The nose is interesting, with blackberries, mocha, and a bit of tobacco leaf. The palate is interesting, too, with surprising cherry fruit in the lead, a background of blackberry, and hints of tobacco leaf. Very soft mocha shows upon the mid-palate. The mouthfeel is full and smooth, tannins very finely dusty. The finish is medium length. Drink with a black-and-blue ribeye (charred on the outside, rare inside) and sweet potato fries. Highly recommended.
Complex and familiar aromas, elements of black cherry, no make that black currant, with leather too, and leaf and forest underneath; the same on the palate, too. Good body, integrated tannins, and a medium-long finish. I made notes, then whisked the bottle off the table so I could try it again the next day. Yes, it really delivered, once again. At dinner, it worked especially well with garlicky beef.
Another star of the Palate Press Grand Tasting, earning a consensus four out of five stars and introducing many of our guests to Cabernet Franc. It was a lean, powerful Cabernet Franc, exhibiting the typical tobacco under clean blackberries and light but clear tannins. This will continue to age nicely for several years. Drink with New York strip steak. It is a particularly good choice for those who prefer their meat medium or more, rather than rare.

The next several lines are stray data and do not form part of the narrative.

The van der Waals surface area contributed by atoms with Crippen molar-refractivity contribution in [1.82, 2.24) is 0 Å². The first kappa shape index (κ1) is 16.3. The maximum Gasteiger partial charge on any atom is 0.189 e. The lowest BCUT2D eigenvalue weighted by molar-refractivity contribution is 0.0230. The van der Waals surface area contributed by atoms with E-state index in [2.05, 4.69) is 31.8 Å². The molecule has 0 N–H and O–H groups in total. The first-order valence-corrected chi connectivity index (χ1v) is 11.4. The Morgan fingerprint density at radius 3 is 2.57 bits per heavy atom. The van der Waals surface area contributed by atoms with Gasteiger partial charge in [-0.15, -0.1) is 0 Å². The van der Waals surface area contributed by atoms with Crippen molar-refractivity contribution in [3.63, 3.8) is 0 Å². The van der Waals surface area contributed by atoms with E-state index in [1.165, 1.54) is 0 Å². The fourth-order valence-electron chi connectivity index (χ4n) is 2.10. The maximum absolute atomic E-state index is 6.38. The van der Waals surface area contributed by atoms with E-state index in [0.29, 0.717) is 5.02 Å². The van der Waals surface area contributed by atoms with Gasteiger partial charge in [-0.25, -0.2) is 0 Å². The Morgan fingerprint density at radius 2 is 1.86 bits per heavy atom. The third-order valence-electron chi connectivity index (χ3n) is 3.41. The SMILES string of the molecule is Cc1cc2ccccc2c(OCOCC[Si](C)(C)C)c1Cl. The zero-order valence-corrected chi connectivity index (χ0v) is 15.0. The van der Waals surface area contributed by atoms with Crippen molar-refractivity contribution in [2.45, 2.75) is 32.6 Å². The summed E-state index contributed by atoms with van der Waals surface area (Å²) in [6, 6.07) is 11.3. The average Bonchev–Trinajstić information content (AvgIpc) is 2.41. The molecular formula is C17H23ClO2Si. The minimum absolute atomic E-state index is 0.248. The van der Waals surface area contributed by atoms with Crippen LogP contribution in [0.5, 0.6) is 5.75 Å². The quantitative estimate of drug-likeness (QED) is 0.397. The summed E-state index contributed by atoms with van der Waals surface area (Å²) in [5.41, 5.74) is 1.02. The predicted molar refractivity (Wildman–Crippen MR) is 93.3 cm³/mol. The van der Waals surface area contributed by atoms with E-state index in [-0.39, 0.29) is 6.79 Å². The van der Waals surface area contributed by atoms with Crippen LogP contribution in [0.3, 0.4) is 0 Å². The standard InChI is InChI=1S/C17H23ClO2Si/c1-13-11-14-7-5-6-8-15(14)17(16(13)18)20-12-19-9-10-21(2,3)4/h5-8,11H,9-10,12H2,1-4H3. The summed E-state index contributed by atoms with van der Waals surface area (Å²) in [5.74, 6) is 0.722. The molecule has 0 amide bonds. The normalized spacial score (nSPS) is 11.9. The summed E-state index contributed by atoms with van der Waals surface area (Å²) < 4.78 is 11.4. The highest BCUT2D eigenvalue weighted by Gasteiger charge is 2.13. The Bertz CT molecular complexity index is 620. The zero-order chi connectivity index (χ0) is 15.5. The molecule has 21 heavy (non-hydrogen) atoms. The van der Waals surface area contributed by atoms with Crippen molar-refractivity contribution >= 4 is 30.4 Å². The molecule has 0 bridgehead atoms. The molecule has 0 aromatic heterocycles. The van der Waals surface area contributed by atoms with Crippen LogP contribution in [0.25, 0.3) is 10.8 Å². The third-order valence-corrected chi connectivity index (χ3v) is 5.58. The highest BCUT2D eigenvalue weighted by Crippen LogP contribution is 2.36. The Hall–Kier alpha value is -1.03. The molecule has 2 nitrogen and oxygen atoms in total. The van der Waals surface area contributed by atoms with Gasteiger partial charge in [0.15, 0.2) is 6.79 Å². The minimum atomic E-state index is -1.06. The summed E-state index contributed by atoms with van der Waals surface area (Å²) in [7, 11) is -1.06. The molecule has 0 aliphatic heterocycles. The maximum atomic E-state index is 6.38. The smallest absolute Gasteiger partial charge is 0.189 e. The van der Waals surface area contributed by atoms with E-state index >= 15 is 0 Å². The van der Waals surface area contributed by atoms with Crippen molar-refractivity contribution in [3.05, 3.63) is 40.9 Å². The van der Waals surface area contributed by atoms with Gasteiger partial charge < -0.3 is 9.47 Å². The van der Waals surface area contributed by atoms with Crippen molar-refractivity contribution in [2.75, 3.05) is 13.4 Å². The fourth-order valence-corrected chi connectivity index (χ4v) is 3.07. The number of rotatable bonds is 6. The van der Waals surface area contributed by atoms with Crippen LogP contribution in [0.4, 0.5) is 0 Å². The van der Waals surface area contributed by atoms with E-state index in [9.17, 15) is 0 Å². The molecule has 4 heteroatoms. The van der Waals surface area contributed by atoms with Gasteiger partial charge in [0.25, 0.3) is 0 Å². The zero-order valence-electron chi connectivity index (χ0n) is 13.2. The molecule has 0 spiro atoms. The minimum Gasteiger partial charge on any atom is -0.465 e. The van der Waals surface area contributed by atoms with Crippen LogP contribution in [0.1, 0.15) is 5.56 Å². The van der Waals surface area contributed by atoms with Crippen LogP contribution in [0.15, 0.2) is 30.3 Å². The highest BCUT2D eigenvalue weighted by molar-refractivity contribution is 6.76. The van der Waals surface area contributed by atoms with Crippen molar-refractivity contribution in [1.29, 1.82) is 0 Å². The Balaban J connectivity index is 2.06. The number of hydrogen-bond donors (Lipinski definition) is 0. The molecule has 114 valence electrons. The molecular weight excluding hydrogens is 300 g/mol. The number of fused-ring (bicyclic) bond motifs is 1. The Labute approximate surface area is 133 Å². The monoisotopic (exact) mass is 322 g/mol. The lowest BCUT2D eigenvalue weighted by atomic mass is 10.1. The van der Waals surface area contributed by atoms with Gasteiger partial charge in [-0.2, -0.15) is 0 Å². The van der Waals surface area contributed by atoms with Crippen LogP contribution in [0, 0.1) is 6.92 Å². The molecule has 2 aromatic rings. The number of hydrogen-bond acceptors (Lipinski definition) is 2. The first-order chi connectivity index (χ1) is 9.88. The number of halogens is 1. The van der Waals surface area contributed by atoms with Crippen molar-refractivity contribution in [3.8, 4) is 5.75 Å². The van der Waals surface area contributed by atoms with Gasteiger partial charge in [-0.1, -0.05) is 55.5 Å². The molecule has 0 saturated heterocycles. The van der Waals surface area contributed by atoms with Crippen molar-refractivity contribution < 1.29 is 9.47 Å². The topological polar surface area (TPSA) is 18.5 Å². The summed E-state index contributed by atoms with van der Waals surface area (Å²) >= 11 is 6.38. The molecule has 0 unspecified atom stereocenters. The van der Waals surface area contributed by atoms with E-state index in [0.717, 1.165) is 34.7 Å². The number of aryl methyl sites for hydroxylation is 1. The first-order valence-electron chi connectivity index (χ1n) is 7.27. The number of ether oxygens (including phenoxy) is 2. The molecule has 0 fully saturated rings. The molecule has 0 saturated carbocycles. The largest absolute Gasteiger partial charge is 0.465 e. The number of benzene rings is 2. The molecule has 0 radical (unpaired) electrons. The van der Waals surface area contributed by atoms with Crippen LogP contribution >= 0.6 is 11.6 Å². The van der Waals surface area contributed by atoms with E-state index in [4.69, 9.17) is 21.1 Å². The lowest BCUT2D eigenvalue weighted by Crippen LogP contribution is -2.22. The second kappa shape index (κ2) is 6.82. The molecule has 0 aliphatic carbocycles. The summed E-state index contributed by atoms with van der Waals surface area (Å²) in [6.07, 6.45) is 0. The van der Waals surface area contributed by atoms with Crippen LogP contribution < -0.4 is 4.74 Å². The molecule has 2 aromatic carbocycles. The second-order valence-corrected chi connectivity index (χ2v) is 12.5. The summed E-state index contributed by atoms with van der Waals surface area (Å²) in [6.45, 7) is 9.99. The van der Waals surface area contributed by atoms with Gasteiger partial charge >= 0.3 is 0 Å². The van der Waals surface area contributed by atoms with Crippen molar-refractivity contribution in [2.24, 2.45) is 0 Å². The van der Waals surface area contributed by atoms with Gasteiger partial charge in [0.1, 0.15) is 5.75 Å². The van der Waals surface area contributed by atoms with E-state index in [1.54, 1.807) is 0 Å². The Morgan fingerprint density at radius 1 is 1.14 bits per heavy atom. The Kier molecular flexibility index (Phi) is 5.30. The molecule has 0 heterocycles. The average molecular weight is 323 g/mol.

Napa Valley is noted for its abundance of wineries, wine tastings, warm/hot climate (even in winter), lavish restaurants, and compact access to literally dozens of wineries—currently numbered at over 700. But, with notoriety also comes popularity. Let’s face it—in the summer and fall, Napa is a zoo of tourists and locals. The two main thoroughfares, St. Helena Highway (Route 29) and the Silverado Highway, are usually jammed with vehicles, as are the tasting rooms.